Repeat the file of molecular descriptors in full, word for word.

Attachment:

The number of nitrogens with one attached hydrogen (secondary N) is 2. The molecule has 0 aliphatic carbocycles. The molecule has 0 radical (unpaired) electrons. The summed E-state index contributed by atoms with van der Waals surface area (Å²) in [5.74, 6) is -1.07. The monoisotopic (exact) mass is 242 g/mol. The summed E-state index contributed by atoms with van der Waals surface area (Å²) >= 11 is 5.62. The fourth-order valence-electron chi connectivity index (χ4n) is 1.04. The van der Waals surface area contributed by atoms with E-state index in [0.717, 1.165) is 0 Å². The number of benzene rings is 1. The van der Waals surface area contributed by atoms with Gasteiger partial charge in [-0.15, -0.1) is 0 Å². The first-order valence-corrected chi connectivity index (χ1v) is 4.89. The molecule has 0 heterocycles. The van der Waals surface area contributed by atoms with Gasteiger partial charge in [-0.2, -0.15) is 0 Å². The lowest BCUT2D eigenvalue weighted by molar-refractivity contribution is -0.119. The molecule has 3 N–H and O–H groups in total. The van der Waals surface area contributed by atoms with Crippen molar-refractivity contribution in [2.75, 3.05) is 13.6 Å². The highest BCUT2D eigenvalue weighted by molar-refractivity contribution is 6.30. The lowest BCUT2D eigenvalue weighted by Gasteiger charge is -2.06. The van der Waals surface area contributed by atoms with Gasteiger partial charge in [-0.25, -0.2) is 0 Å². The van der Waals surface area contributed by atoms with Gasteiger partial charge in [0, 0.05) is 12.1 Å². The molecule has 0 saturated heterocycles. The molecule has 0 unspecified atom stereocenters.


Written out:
The number of nitrogens with one attached hydrogen (secondary N) is 2. The molecule has 0 aliphatic carbocycles. The molecule has 0 radical (unpaired) electrons. The summed E-state index contributed by atoms with van der Waals surface area (Å²) in [5.74, 6) is -1.07. The monoisotopic (exact) mass is 242 g/mol. The summed E-state index contributed by atoms with van der Waals surface area (Å²) >= 11 is 5.62. The fourth-order valence-electron chi connectivity index (χ4n) is 1.04. The van der Waals surface area contributed by atoms with E-state index in [0.717, 1.165) is 0 Å². The number of benzene rings is 1. The van der Waals surface area contributed by atoms with Gasteiger partial charge in [-0.15, -0.1) is 0 Å². The first-order valence-corrected chi connectivity index (χ1v) is 4.89. The molecule has 0 heterocycles. The van der Waals surface area contributed by atoms with Gasteiger partial charge in [-0.2, -0.15) is 0 Å². The lowest BCUT2D eigenvalue weighted by molar-refractivity contribution is -0.119. The molecule has 3 N–H and O–H groups in total. The van der Waals surface area contributed by atoms with Crippen molar-refractivity contribution in [2.75, 3.05) is 13.6 Å². The highest BCUT2D eigenvalue weighted by molar-refractivity contribution is 6.30. The lowest BCUT2D eigenvalue weighted by Gasteiger charge is -2.06. The van der Waals surface area contributed by atoms with Gasteiger partial charge in [-0.25, -0.2) is 0 Å². The van der Waals surface area contributed by atoms with Gasteiger partial charge in [0, 0.05) is 12.1 Å². The molecule has 0 saturated heterocycles. The molecule has 0 unspecified atom stereocenters.